- jaguar land rover and the university of cambridge have developed a contactless touchscreen that determines where you’ll tap before you do it.
- the system uses artificial intelligence combined with in-car gesture sensors to figure out the driver's intention.
- because the system is software based, it could be deployed to vehicles that already have in-car gesture and eye-tracking sensors installed.
touchscreens allow automakers to add a multitude of features to vehicles in a user experience that's familiar. they also helps keep cost down, in the long run, because there are fewer physical buttons and knobs to manufacture, install, and service. one of the downsides of these new shiny glass interactions is that bumpy roads can make it difficult to select the correct item on the screen, and, worse, they require drivers to divert their attention from the task at hand—driving.
yes, it’s an oxymoron, but stay with us here. the system uses artificial intelligence and sensors to determine where the driver intends to touch and then selects the item without the person actually coming in contact with the glass.
the team calls the technology predictive touch. jlr states that during lab tests, the system was able to reduce the amount of time a driver spends using the touchscreen of a vehicle and interaction effort with said screen by 50 percent. the automaker says that the drop in time spent dealing with the screen is a result of the system allowing drivers to select an item more quickly. yes, even on bumpy roads.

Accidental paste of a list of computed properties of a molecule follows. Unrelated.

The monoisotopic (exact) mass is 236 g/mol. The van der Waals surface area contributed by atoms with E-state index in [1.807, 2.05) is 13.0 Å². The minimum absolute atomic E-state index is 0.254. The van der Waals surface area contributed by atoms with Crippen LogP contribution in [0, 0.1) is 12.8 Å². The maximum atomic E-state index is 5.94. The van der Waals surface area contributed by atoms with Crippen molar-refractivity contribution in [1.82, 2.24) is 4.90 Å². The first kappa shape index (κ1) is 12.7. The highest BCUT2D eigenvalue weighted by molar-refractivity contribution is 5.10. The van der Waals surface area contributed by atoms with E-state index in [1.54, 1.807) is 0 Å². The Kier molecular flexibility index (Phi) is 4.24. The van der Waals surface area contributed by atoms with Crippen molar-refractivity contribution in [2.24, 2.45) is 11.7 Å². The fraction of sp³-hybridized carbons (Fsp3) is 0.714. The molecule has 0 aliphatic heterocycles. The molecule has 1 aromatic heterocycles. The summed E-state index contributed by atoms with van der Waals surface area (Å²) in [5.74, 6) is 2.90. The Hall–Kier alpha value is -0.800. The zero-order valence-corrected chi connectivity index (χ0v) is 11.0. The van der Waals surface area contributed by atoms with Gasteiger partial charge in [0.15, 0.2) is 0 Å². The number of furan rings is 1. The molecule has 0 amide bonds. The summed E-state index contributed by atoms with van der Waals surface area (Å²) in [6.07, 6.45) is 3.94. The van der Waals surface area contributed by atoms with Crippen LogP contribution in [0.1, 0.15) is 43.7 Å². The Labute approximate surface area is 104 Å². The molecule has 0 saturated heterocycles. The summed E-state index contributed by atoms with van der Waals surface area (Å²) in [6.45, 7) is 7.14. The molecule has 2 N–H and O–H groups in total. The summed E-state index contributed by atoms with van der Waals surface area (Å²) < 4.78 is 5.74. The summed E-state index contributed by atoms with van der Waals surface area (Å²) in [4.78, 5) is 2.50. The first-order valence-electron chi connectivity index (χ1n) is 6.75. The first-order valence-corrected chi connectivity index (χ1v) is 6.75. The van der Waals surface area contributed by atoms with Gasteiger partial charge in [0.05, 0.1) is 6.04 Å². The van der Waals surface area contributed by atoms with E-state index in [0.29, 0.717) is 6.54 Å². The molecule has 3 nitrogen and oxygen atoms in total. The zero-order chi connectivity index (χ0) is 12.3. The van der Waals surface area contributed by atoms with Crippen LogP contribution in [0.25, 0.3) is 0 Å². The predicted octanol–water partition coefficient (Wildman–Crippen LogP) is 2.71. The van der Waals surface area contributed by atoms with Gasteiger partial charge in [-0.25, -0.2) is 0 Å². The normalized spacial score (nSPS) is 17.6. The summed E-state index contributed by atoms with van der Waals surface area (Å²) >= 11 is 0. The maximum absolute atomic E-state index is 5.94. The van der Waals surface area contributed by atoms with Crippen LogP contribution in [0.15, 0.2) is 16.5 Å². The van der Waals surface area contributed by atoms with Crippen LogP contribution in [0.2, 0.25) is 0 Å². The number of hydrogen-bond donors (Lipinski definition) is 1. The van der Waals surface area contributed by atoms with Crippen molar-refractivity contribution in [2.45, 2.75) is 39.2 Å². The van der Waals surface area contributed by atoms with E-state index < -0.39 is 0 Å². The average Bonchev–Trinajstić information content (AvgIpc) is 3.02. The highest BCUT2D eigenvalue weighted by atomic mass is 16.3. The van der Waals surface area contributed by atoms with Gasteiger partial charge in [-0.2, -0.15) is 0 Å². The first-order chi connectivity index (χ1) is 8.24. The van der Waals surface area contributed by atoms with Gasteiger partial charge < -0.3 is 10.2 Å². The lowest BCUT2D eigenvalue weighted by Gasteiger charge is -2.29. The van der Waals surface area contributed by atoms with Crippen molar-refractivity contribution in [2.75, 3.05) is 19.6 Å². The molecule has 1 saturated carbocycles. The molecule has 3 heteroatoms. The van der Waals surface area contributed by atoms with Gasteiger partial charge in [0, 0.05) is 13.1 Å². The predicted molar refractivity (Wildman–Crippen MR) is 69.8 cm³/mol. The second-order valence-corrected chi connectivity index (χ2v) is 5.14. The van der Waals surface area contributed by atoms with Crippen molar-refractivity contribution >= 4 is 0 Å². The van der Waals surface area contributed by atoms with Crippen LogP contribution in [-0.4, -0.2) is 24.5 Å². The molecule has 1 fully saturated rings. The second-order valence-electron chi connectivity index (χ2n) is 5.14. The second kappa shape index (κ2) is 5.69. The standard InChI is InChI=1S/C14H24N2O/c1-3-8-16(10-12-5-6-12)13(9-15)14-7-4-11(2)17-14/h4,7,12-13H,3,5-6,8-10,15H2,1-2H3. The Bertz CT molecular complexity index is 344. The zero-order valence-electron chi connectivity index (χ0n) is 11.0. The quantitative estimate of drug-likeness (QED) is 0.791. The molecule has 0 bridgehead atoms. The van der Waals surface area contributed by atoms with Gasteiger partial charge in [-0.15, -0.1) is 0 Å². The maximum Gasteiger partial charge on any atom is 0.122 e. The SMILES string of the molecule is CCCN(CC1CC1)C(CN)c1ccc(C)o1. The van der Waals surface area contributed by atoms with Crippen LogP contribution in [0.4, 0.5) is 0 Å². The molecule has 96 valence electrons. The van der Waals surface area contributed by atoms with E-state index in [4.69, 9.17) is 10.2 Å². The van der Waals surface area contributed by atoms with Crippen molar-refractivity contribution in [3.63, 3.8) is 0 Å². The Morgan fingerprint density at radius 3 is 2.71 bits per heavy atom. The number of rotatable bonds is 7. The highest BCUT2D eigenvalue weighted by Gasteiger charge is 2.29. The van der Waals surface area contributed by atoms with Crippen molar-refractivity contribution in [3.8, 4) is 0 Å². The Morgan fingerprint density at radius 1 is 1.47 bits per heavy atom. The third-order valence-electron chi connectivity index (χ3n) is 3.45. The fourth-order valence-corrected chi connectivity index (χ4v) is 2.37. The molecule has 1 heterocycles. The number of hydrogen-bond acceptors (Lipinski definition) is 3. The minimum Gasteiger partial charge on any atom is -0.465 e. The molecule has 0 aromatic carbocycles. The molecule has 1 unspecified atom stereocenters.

predictive touch has gesture trackers that use vision-based or radio-frequency-based sensors to determine where the driver's hand is located and combines that with artificial intelligence to figure what the driver is aiming to select before they touch the glass. jlr and cambridge also note that other sensors such as eye-gaze trackers could be used to determine what spot on the screen someone is intending to select.
"our technology has numerous advantages over more basic midair interaction techniques or conventional gesture recognition because it supports intuitive interactions with legacy interface designs and doesn't require any learning on the part of the user," said cambridge's bashar ahmad.
because the patented system is software based and relies on sensors that could already be in vehicles, it could be deployed into existing cars and suvs that are currently on the road.
both teams also brought up the reduction of pathogen transmission as a bonus because the driver is no longer touching the screen. but it's not foolproof: if you're sharing a vehicle with another driver, the steering wheel will already be contaminated, and if the passenger is sick, you're already in a confined area with that person.
one issue we see is that having a hand interact with something you don’t actually touch could be a bit disorienting. having a hand hover over a screen as it selects items might eventually become comfortable, but initially, it could be weird. researchers claim there isn't any learning curve, but introducing a new way to interact with something that's rolling down the road at 70 mph is sure to require a bit of practice.